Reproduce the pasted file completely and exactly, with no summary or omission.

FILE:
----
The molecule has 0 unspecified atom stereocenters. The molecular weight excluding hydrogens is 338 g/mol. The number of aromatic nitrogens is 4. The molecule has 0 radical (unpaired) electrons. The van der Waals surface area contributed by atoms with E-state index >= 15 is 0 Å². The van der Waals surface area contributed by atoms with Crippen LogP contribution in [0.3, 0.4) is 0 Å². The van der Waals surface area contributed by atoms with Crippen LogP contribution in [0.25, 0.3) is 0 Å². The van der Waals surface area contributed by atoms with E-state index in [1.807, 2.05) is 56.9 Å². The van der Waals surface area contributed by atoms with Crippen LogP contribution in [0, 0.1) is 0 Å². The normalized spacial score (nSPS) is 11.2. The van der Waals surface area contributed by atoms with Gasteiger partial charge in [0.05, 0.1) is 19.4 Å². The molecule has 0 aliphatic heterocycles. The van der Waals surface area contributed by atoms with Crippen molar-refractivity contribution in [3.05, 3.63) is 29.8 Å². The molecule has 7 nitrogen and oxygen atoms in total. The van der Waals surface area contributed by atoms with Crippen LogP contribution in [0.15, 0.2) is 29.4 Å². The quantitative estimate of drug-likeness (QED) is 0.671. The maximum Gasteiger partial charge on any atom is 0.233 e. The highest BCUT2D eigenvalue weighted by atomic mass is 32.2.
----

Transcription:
The molecule has 0 unspecified atom stereocenters. The molecular weight excluding hydrogens is 338 g/mol. The number of aromatic nitrogens is 4. The molecule has 0 radical (unpaired) electrons. The van der Waals surface area contributed by atoms with E-state index >= 15 is 0 Å². The van der Waals surface area contributed by atoms with Crippen LogP contribution in [0.3, 0.4) is 0 Å². The van der Waals surface area contributed by atoms with Crippen LogP contribution in [0.25, 0.3) is 0 Å². The van der Waals surface area contributed by atoms with E-state index in [1.807, 2.05) is 56.9 Å². The van der Waals surface area contributed by atoms with Crippen LogP contribution in [0, 0.1) is 0 Å². The normalized spacial score (nSPS) is 11.2. The van der Waals surface area contributed by atoms with Gasteiger partial charge in [0.05, 0.1) is 19.4 Å². The molecule has 0 aliphatic heterocycles. The van der Waals surface area contributed by atoms with Crippen molar-refractivity contribution in [3.05, 3.63) is 29.8 Å². The molecule has 7 nitrogen and oxygen atoms in total. The van der Waals surface area contributed by atoms with Crippen LogP contribution in [0.15, 0.2) is 29.4 Å². The quantitative estimate of drug-likeness (QED) is 0.671. The maximum Gasteiger partial charge on any atom is 0.233 e. The highest BCUT2D eigenvalue weighted by atomic mass is 32.2.